What Chrome OS Cannot Do

Last year before the release of the 1st generation Chromebook I wrote a guest post for Chrome Story, Why You Should Not Buy A Chromebook – 9 Reasons.  In that post I outlined the disadvantages of Chromebook from a user’s point of view.  Today, I found a review of the latest Samsung Chromebook by liliputing, with a section named “What Chrome OS can’t do”.  Here are the major points I got from this post:

  1. No internet, 2000 percent less useful
  2. Limited local storage
  3. Cannot run apps that have no web version (Adobe Photoshop, Microsoft Office, Stata, Final Cut Pro, Diablo III, Portal 2…)
  4. Not all hardware supported (e.g. printers)
  5. Only DisplayPort output, no VGA, HDMI, or DVI port

Samsung Chromebox and Chromebook

I cannot agree with everything said above.  Points 2 and 5 should be hardware limitations only.  And the “2000 percent less useful” claim seems to be exaggerated.  Nowadays if you have a smartphone without internet connection, you could probably enjoy around 40% to 50% of the power of the phone.  The figure may be even lower for Chrome OS, but with more and more offline support built into web apps (mainly Google Apps), I think Chrome OS is a nice computer with basic function when offline.

Point 3 is also irrelevant because Chrome OS is not designed for playing Diablo III, right?  Making such a statement is like complaining the lack of World of Warcraft on iPhone.  Remember Chrome OS is made for casual daily use or lightweight office use (in my opinion), we certainly shouldn’t expect to do everything on a Chrome OS device.

I do agree with liliputing’s final verdict about Chrome OS, “you can do many of those things better with a Chromebook if the web browser is your most important app“.  This simplicity of Chrome OS, the peace of mind thanks to auto-update and virus proof design and the responsiveness make Chrome OS an outstanding cloud OS.  No matter Chromebook or Chromebox, I believe Chrome OS device could make surfing the internet much more easier and funnier.  It is not an almighty machine but a handy and helpful tool for all internet animals.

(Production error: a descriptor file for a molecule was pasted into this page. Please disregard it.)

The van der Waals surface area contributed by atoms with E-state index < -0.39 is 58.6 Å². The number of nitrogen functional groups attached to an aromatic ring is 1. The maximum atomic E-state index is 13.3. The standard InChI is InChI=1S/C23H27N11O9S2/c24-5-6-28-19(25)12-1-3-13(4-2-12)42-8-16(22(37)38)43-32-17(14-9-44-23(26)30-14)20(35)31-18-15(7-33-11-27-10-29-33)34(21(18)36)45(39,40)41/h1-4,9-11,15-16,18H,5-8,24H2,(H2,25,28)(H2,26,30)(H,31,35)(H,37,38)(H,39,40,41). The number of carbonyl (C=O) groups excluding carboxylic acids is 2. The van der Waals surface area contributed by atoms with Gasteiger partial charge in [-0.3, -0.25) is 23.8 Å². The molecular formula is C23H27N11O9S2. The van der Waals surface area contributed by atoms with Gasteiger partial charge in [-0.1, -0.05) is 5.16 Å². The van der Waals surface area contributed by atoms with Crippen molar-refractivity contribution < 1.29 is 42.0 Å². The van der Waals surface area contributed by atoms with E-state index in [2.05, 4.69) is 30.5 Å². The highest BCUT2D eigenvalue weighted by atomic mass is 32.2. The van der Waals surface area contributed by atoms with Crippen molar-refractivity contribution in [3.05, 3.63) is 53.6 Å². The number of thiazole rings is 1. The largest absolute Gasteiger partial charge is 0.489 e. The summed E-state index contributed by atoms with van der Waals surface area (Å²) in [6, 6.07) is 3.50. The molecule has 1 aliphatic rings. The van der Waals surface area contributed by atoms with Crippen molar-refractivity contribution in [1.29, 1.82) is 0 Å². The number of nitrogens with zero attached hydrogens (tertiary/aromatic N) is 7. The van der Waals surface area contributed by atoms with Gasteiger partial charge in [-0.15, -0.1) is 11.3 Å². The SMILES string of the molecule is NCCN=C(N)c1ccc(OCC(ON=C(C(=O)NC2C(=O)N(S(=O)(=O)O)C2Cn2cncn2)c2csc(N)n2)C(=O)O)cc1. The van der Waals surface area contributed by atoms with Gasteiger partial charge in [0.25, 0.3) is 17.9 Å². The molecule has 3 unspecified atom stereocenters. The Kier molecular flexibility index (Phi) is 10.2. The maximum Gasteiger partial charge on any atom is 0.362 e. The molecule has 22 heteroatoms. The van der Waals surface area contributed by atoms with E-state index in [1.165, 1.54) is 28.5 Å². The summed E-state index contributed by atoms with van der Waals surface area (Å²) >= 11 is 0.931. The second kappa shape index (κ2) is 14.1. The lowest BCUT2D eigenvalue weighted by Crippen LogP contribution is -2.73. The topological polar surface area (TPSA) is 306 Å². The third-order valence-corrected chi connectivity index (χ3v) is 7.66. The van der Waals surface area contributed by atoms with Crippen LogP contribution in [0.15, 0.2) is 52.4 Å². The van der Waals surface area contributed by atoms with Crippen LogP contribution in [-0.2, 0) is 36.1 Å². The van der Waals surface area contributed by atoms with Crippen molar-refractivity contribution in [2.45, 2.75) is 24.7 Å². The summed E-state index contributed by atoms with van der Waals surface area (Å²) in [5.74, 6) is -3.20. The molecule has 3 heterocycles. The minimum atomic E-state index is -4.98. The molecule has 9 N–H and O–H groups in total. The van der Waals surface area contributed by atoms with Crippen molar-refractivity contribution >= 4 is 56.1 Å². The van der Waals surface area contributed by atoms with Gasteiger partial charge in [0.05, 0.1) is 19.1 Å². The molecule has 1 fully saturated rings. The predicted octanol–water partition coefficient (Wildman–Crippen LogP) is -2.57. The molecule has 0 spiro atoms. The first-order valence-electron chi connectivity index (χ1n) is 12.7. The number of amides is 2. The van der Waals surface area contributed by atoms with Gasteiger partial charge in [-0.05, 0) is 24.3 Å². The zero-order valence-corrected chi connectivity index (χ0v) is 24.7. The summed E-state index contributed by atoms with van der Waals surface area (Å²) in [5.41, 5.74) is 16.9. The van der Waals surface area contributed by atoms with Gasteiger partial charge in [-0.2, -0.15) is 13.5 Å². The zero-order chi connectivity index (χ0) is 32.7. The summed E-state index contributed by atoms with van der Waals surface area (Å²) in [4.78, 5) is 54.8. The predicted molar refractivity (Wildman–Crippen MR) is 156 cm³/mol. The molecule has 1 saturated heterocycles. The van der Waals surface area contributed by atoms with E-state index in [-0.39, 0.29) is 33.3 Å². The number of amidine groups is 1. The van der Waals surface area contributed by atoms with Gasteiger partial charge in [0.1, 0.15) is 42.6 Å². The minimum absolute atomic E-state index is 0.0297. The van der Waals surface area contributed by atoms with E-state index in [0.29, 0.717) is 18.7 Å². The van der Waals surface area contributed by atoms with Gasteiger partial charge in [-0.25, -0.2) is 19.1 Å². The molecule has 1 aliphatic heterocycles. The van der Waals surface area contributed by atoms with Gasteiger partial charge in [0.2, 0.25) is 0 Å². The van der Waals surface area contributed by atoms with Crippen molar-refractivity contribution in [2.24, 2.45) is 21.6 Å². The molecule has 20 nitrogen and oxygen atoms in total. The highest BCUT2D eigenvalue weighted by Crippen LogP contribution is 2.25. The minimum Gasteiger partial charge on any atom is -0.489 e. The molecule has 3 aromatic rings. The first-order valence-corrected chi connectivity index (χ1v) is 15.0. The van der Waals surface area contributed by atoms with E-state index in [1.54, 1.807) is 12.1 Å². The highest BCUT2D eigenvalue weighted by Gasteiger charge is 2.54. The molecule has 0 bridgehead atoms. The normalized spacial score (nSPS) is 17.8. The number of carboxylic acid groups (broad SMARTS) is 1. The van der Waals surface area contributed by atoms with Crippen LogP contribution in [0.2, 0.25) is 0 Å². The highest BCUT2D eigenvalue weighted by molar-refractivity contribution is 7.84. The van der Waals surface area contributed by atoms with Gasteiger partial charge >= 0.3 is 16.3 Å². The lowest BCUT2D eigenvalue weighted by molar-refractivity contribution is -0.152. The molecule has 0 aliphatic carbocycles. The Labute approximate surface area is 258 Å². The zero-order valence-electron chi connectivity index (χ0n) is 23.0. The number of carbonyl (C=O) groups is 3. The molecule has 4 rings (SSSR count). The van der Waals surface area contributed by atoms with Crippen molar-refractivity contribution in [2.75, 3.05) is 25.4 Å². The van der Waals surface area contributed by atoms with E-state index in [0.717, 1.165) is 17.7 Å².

Original review by liliputing

Chromebook and Chrome OS Introductory Video

Chromebook may not be the most-expected computer of the year, but it certainly draws some attention, many non-tech people are also aware of this little efficient and powerful laptop.  If in the unlikely case you know of somebody who have never heard of Chromebook and wondered what magic it could play, this new video by Google could help you to explain (and persuade him to buy one):

And since Chrome OS is a revolutionary system, not everyone could understand what it is and how is it different from Chrome browser.  So here is a new video by Gogle introducing the Chrome OS:

Enjoy!

Samsung Chromebox May Have Celeron 1.9GHz Processor With $330 Price Tag

We have been waiting for Chromebox by Samsung and we know Samsung planned to deliver it in Q2.  Today we hear something new about this mini computer.  According to Engadget, Chromebox appeared in TigerDirect’s web store:

Samsung Chromebox TigerDirect Leak

This screen capture tells us that Chromebox would probably have a Celeron 1.9GHz CPU, 16GB SSD storage, 4GB memory and WiFi connectivity.  Most importantly, the little computer bears a price tag of $329.99.  Is it cheap for a computer?  Certainly, but remember this computer runs Chrome OS, a system which is web-centric.  Users are expected to use web apps only.  I think it would be for connecting to a TV for surfing on the coach.

When will we see the product launch?  I guess in the coming Google I/O.  We should expect to see more product reviews and unboxing photos soon.

Chrome OS New Interface – Now With A Desktop and Launcher

Google on 9 April released a new Dev Channel release of the Chrome OS.  Apart from security and stability fixes, a significant change is the inclusion of a “desktop”.  In the past Chrome OS is simply a Chrome browser that occupies the whole screen.  The new user interface, called “Aura”, brings a desktop environment similar to Windows.

http://www.youtube.com/watch?v=GNtjm58dCEo

(Video by chromiumosforge.com)

In this new user interface, you can move windows around, resize as you wish and minimize/maximize windows.  There is a launcher bar down the screen, which works in a way similar to that of Windows.  You can see currently opened windows.  This bar minimizes when you maximize a window.

Chrome OS R19 Aura Desktop User Interface

(Image via Wired)

As we mentioned in an earlier post, this new R19 release of Chrome OS would not be available to Cr48 Chromebooks.  This version is only for Samsung Series 5 and Acer Chromebooks.  Cr-48 will come back to the update schedules after R19.

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